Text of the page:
McDonald’s “wins” McLibel case ––but is “culpably” cruel to animals

From ANIMAL PEOPLE, July/August 1997:

LONDON – – Justice
Roger Bell technically found for
McDonald’s on June 19, ending
the second longest trial in British
history, but the $98,000 defamation
award against penniless defendants
Dave Morris, 43, and Helen
Steel, 31, cost the fast food firm
$16 million to win, enabled Morris
and Steel to distribute millions of
copies of the 1990 London
Greenpeace pamphlet Whats
Wrong With McDonald’s? that
started it all, and established that
several of their many allegations
against McDonald’s were true.

Notably, Bell ruled,
McDonald’s is “culpably responsible”
for “cruel practice” pertaining
to factory-farmed chickens and
pigs, including the slaughter of
chickens by slashing their throats
while conscious.
The so-called McLibel
case could not have been won by
McDonald’s under U.S. law,
which recognizes statements of
opinion as protected by the First
Amendment––but because poultry
isn’t covered by the 1959 Humane
Slaughter Act and because routine
agricultural practices are exempted
from anti-cruelty laws in 30 of the
50 states, U.S. courts have never
had the opportunity to rule on similar
cruelty issues.
Despite near unanimous
agreement by commentators that
McDonald’s lost just by pressing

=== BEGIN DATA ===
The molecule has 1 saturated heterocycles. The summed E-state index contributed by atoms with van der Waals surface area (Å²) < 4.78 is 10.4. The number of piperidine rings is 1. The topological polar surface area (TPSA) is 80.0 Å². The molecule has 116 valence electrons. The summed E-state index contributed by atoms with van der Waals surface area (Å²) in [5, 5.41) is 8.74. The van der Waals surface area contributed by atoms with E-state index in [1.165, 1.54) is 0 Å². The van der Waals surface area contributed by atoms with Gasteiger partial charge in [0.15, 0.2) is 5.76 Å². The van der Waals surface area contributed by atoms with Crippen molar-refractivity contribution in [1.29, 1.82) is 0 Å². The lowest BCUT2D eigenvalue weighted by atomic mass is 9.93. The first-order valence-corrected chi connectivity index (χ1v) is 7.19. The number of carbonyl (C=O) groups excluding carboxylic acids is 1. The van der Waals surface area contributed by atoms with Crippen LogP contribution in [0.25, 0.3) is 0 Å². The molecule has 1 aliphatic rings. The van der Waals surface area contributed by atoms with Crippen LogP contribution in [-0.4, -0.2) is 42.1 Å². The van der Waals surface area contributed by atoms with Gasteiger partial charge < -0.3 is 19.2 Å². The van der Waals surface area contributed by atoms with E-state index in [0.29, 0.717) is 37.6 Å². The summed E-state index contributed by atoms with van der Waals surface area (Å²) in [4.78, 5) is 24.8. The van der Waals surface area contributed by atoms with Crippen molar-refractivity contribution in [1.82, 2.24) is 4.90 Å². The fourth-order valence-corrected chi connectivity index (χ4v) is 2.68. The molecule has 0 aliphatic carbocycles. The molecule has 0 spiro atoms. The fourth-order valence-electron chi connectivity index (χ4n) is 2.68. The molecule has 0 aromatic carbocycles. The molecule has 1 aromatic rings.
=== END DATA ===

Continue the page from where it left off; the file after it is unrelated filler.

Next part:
the case, the British-based John
Lewis department store chain on
May 21 filed a parallel case against
the National Anti-Hunt Campaign
for distributing a leaflet that calls
the firm “wildlife killers,” because
it keeps a 3,000-acre birdshooting
estate for the use of executives.
Two weeks later, feedlot
owner Paul Engler of Amarillo,
Texas, and a dozen Texas ranchers
sued TV talk show host Oprah
Winfrey for remarks she made
about “mad cow disease” during an
interview with Humane Society of
the U.S. livestock expert Howard
Lyman, a former beef rancher who
now advocates vegetarianism. The
case is seen as the first major test
of the “food libel” laws passed by
14 states, largely in response to
anti-meat campaigns.
The verdict in another
British “food libel” case went
against Colchester Oyster Fisheries
on June 12, with a ruling that
hygiene consultant Christoper
Purslow was protected by qualified
privilege in authoring a 1992 investigative
report that confused two
types of oyster and thus blamed the
wrong kind for an outbreak of food

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